7 How does KiwiSaver work? Features continued… Your KiwiSaver account stays with you – If you change jobs or leave the workforce, your KiwiSaver account goes with you with the full balance (no vesting). Contributions holiday - After being a KiwiSaver member for 12 months, you can choose to take a break – called a contributions holiday. This can last between three months and five years. You can still contribute $1,042.86 each year in order to receive member tax credits of $521.43 p.a. from the Government. Your contribution - If you are employed, you need to contribute at least 3% of your gross (pre-tax) salary or wages that you earn at that job – this is deducted from your net (after tax) pay. The employer is obliged to match the KiwiSaver’s contributions up to 3%. If you are self employed or a non-worker, you can decide how much you contribute to KiwiSaver. Pick your own provider and investment style – you can pick from a wide range of providers and investment styles available or default into a conservative option with a default provider. 7

8 How does KiwiSaver work? Benefits of KiwiSaver You can elect to contribute either 3%, 4%, or 8% of your gross salary, with 3% being the minimum from your pay. If you are not employed you can contribute directly to your KiwiSaver account. Employer contributions at dollar for dollar up to 3% of your gross salary. This is paid by employers to the KiwiSaver’s account without coming off your salary. The employer obligation is to match the employee contributions at the minimum level only. No employer contributions are payable during a contributions holiday. Investment returns on all the accumulated contributions (government, employer and your own) belong to you individually and are accessed at age 65. KiwiSaver schemes must have a Trustee licensed under the Securities Trustees and Statutory Supervisors Act 2011 to look after the benefits and safeguard the interests of members. There is no Government guarantee on KiwiSaver accounts. 8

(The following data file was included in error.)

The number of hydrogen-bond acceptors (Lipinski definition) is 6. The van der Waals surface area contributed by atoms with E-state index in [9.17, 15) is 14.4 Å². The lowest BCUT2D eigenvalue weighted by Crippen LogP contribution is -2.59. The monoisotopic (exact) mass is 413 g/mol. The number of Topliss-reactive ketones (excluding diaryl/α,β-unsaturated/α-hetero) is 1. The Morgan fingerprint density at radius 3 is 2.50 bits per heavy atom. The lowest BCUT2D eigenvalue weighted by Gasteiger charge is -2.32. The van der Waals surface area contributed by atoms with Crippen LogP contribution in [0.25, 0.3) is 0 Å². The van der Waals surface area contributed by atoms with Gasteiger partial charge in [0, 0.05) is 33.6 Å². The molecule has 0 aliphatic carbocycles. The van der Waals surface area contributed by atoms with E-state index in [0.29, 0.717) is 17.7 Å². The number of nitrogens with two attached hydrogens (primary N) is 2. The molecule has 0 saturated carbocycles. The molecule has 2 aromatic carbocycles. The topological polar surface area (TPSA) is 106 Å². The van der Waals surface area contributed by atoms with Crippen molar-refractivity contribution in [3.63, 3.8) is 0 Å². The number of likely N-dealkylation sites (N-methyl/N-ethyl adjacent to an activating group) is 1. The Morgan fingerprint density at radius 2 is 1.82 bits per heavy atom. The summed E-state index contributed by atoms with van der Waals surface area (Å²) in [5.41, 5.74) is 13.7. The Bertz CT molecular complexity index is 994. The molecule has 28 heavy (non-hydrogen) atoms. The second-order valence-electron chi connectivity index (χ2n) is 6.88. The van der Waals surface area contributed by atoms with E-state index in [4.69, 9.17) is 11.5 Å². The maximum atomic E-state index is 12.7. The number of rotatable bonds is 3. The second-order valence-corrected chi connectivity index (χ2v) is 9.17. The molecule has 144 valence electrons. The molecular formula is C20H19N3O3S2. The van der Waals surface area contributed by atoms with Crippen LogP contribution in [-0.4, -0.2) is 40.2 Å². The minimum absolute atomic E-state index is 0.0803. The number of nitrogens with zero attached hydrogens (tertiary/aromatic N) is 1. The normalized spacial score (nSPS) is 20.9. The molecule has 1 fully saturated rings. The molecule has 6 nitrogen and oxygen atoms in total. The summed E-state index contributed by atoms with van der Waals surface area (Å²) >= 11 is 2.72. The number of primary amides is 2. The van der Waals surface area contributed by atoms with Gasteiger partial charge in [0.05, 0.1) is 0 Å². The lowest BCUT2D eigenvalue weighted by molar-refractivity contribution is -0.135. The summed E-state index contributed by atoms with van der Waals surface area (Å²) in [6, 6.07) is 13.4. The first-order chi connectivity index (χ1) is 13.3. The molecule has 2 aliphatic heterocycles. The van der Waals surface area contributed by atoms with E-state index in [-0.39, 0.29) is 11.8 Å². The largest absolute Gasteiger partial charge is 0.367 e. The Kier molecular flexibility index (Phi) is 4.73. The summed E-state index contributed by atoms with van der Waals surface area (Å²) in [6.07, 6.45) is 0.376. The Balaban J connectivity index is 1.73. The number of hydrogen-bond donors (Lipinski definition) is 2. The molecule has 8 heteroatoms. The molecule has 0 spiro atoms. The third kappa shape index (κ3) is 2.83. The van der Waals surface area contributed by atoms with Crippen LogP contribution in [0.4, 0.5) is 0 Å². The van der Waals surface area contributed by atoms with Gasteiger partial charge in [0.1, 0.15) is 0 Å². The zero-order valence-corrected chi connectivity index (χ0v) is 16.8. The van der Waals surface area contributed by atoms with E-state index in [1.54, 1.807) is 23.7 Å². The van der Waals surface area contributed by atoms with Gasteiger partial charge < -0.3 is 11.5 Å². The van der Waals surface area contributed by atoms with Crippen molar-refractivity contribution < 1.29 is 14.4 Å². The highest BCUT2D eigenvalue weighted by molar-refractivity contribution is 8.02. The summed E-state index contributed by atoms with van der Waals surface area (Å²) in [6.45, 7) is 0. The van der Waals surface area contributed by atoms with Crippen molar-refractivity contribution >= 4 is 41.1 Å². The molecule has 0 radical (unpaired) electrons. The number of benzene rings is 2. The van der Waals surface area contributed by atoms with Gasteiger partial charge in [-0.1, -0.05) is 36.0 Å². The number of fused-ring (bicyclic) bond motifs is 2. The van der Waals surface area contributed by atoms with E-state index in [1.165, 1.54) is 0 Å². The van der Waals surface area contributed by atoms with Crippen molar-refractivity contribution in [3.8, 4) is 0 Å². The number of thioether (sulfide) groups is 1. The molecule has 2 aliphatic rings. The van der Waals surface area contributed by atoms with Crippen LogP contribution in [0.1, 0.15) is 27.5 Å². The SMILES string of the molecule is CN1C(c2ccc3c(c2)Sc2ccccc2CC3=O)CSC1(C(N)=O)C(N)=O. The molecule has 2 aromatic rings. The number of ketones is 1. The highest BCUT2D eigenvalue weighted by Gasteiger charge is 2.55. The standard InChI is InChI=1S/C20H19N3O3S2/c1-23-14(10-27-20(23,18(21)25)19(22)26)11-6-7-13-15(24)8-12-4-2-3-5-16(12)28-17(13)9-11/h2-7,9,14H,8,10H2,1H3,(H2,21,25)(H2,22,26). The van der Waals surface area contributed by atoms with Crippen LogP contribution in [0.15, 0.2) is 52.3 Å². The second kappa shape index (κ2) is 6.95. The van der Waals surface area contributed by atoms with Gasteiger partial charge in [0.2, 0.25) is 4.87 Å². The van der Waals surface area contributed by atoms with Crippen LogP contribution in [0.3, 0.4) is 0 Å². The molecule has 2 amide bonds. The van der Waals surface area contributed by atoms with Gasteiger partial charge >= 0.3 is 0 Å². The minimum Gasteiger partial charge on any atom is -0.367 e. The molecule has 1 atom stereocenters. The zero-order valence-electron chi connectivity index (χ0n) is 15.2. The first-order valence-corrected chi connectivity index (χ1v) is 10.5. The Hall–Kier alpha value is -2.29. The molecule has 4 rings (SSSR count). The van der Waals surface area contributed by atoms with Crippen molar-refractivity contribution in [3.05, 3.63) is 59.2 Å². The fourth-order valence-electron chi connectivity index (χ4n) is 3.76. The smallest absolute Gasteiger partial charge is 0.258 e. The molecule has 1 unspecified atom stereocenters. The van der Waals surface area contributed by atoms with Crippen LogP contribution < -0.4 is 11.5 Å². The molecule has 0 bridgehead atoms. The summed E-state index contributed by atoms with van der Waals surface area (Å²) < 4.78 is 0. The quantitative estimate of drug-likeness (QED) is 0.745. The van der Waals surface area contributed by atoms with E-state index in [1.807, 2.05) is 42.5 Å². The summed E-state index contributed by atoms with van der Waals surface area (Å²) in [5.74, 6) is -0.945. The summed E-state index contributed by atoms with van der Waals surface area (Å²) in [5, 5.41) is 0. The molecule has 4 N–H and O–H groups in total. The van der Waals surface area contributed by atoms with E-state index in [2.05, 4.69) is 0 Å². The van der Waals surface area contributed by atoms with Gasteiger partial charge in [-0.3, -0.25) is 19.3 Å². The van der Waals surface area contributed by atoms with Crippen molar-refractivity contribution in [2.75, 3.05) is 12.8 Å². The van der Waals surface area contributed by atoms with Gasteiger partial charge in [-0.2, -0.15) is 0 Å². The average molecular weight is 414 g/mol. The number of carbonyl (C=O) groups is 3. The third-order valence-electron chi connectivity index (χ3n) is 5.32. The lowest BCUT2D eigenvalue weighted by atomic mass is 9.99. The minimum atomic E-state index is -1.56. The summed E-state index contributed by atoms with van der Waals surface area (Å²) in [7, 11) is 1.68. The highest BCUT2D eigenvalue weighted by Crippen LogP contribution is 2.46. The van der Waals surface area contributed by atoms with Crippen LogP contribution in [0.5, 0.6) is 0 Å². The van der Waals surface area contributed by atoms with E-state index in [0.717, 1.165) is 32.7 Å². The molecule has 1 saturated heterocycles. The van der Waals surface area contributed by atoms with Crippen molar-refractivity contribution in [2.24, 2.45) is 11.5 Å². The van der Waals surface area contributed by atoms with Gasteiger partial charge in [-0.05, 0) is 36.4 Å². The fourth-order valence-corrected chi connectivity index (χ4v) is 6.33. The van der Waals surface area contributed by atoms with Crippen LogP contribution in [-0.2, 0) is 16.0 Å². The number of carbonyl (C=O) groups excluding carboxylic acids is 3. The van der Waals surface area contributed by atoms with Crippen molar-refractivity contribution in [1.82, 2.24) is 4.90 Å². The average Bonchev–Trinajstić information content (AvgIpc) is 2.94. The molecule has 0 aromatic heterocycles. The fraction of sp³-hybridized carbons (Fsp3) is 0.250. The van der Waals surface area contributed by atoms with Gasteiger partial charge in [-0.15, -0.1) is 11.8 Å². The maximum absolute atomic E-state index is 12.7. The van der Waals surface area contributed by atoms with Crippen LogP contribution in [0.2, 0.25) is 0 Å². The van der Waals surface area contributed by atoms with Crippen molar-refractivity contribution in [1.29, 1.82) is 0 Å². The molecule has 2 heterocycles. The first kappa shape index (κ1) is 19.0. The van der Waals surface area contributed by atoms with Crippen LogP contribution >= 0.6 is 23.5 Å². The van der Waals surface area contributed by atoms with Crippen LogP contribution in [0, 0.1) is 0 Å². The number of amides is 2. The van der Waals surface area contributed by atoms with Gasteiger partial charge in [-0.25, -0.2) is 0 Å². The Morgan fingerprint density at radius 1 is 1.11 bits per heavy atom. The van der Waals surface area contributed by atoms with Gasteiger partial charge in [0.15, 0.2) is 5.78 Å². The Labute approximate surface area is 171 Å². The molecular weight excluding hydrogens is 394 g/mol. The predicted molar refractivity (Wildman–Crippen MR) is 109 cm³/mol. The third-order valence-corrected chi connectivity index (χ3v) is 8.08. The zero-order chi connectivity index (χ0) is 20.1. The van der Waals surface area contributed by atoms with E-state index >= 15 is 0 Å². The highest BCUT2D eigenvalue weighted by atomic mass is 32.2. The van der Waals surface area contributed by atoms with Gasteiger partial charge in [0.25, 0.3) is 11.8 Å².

9 How does KiwiSaver work? Default arrangement New employees not already in a KiwiSaver scheme are automatically enrolled but may opt-out within 55 days of starting that employment Those who don’t take an active step to pick a provider or an investment style are allocated to one of 9 default providers and put into a conservative fund (only 15-25% in growth assets). Changing Providers Members wanting to change providers can arrange this with a telephone call or online and then the completion of a form. 9

10 Why was KiwiSaver so successful? Convenience Auto-enrolment made it easy and convenient for middle and lower income employees to join and save because they didn’t need to make choices and their money was saved before it could be spent. Inertia Inertia makes it very easy to stay in and keep saving even if you are not very engaged. Ease of Compliance for existing Superannuation Schemes It was very easy for existing Superannuation Schemes to become complying KiwiSaver schemes and enjoy the same benefits. Individual accounts Having individual accounts managed by banks and insurance companies gave people confidence that it was their money and not controlled by the Government and that contributions were not just another form of income tax. Easy for the employer Using an individual’s tax number and the Inland Revenue’s tax collection system made it convenient for employers and in particular smaller employers saved costs and avoided the creation of multiple accounts. 10